P.S. 201 The Discovery School for Inquiry and Research
Queens NY 11367
Zone for the 2017-2018 school year. Call school to confirm.
Hands-on learning and lots of activities keep children engaged.
Below average attendance
PS 201, The Discovery School for Inquiry and Research, is a sweet school humming with activity. On a typical day you may find students learning tae kwon do, ballroom dancing or even some Mandarin. Its a place where parents feel welcome and supported, and students are encouraged to ask questions and explore ideas. The school, which has long served families from the nearby Pomonok Houses and surrounding community in Flushing, also accepts students from outside its zone.
The school received a three-year magnet grant in 2016 designed to boost enrollment and foster greater socio-economic diversity among its student body. The grant will expand the schools STEM (science, technology, engineering and math) offerings through the construction of a lab space equipped with additional resources such as LEGO Robotics and K'NEX. During their weekly STEM classes students already tackle hands-on work such as 2nd-graders designing solutions to soil erosion which they head outside to test and then revise; 3rd-graders design Rube Goldberg machines that can serve as mouse traps.
The school does a good job of engaging students with lots of activities. The longtime principal, Rebecca Lozada, has sought out grants and partnerships to support a variety of programs including swimming lessons at a local YMCA, general music and keyboard instruction, Tae Kwon Do, ballroom dancing, and Mandarin. Children learn to code, research on the Internet, and proper keyboarding technique in the technology lab. Through a partnership with nearby Queens College, professors work with teachers to weave in science instruction into classrooms, on top of students weekly lessons with the fulltime science teacher.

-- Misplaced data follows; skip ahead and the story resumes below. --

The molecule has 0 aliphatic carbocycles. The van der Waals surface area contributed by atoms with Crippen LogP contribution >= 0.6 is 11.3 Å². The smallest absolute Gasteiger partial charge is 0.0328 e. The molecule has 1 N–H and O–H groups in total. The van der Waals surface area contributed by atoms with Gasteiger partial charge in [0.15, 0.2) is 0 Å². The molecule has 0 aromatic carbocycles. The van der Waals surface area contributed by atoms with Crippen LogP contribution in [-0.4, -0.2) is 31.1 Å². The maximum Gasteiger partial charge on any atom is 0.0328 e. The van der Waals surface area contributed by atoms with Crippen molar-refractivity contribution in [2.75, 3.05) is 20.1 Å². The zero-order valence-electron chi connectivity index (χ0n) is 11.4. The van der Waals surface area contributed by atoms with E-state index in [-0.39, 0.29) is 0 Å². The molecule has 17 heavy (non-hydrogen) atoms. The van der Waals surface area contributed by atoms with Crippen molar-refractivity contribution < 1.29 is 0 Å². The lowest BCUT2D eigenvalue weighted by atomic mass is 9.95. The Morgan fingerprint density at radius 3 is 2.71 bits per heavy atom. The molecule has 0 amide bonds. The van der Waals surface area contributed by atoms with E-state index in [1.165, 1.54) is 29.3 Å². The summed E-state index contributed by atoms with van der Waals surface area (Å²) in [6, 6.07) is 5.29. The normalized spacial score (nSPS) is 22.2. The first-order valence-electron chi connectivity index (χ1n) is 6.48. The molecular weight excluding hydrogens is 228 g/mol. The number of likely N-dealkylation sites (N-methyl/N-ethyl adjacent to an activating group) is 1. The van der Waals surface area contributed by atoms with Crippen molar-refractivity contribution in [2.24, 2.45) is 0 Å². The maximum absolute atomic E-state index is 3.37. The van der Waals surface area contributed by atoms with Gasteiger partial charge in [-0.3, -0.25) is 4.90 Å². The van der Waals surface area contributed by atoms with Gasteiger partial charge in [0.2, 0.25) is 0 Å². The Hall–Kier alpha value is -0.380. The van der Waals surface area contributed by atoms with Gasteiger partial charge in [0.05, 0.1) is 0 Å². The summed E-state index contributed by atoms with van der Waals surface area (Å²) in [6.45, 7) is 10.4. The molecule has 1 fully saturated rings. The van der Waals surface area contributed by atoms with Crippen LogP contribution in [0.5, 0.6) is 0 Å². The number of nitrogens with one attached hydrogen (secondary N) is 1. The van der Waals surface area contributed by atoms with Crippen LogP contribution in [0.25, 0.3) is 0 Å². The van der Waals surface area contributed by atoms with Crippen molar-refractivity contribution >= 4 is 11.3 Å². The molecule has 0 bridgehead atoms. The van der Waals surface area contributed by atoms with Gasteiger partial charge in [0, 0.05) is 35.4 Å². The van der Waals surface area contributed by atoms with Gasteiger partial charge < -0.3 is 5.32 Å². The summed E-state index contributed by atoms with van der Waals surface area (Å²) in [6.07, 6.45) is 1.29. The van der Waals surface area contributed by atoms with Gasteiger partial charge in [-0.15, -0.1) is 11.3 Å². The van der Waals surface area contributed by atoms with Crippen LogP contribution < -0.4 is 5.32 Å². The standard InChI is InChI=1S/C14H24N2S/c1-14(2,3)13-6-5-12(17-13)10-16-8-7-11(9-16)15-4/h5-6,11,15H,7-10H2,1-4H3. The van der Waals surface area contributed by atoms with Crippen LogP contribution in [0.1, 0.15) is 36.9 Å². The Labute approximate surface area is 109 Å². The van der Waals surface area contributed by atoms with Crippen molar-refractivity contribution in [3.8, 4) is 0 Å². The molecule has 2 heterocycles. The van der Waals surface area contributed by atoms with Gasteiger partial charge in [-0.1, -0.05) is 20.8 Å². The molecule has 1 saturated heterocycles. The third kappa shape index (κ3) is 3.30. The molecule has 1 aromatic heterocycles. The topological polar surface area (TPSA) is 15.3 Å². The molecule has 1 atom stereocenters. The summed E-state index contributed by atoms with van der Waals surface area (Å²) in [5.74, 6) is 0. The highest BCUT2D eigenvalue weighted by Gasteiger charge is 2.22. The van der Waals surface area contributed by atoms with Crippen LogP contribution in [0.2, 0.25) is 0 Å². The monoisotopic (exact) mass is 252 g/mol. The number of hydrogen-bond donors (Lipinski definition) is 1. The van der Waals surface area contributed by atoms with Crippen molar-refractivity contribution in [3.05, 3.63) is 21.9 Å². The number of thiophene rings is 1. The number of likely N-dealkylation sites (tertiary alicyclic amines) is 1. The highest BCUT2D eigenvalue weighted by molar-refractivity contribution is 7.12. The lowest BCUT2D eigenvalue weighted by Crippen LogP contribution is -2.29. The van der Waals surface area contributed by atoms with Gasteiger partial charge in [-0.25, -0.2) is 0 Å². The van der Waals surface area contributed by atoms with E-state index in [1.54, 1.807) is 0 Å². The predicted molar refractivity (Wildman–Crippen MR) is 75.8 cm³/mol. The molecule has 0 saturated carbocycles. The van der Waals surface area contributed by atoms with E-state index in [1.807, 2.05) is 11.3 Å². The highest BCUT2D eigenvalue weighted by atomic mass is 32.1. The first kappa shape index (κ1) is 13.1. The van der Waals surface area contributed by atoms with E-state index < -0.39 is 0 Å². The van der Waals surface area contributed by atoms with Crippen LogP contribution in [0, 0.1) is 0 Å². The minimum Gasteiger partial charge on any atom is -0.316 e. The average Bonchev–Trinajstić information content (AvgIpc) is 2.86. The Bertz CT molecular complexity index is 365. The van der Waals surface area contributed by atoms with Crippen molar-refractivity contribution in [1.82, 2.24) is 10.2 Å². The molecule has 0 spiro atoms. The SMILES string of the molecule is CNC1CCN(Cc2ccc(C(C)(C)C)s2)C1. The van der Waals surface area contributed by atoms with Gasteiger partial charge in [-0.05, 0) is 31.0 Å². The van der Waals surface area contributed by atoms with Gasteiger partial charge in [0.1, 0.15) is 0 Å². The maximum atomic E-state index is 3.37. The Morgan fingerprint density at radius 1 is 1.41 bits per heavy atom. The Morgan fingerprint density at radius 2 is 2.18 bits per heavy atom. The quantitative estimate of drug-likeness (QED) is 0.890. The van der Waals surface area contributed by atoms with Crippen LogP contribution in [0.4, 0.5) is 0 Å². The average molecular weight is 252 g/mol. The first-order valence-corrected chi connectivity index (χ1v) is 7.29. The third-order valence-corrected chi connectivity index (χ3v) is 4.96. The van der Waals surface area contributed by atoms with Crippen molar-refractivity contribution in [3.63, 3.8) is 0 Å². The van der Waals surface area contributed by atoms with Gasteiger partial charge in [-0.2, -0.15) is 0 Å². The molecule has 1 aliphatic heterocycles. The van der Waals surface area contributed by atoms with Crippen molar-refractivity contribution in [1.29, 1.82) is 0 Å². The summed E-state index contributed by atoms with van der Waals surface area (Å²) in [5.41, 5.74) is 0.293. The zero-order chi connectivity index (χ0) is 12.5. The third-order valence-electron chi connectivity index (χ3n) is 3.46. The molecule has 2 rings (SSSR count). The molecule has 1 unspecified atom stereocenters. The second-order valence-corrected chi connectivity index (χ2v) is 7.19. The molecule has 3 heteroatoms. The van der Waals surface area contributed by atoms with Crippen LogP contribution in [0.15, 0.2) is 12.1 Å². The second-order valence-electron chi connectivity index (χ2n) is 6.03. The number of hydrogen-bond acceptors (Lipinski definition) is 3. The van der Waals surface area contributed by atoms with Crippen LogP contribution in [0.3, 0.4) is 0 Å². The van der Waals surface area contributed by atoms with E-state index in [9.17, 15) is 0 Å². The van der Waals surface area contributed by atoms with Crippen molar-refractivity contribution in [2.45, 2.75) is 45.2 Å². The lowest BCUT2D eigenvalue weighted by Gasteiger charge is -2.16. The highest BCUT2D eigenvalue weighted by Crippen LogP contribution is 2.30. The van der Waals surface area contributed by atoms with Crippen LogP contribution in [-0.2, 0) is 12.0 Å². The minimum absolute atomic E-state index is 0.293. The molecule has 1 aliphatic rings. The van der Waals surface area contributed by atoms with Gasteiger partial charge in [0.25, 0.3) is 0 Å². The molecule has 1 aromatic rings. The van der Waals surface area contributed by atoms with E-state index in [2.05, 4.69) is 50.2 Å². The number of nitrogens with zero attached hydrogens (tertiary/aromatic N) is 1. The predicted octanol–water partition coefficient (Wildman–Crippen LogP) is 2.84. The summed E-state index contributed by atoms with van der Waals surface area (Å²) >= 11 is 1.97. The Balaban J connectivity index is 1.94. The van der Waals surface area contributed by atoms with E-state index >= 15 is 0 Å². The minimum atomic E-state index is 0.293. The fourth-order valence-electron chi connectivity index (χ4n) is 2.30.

The vibe throughout the school is cheery and calm. Theres a lot of student art, writing and math on display. Children move around for various activities, rather than sit at desks for long stretches of time. We walked into one classroom where students were taking a brain breakjumping and wiggling to music before settling into the next lesson. One nice touch: fresh fruit is delivered daily to every class through a grant from NYC SchoolFood.
Subjects are not taught in isolation. Classes pay weekly visits to the schools modern library, constructed by the Robin Hood Foundation, for social studies lessons that teachers expand on in their classrooms. For instance, as part of the 4th grade study of Native American cultures, students research, read and write about the Lenape Tribe culture; in STEM class they design and construct miniature canoes; in the technology lab they create miniature replicas of totem poles with a 3D printer; in music they learn Native America songs and dances; in gym class, the play traditional Lenape games.
One downside: below average attendance. Some teachers reported in the annual NYC School Survey that classroom discipline is not consistently maintainedalthough the school seemed orderly on our visit.
Parents, however, give the school high marks on the NYC School Survey. During our visit we encountered several helping out, while others lingered after drop-off to chat with each other and school staff.
The school serves a low-income community, and many children live in singe-parent households. A mental health consultant funded by ThriveNYC connects families in need with outside services and works with teachers to help them tackle issues such as bullying and stress reduction in the classroom.
SPECIAL EDUCATION: In addition to SETSS there are ICT (Integrated Co-Teaching) and self-contained classes. The school is also home to program for visually impaired students (overseen by District 75, the citywide district for special education) equipped with computers and special typewriters that translate documents into Braille as well as assistive technology to help blind and low vision students take notes.
ADMISSIONS: Zoned, neighborhood school with space for students living outside the zone. (Laura Zingmond, November 2016)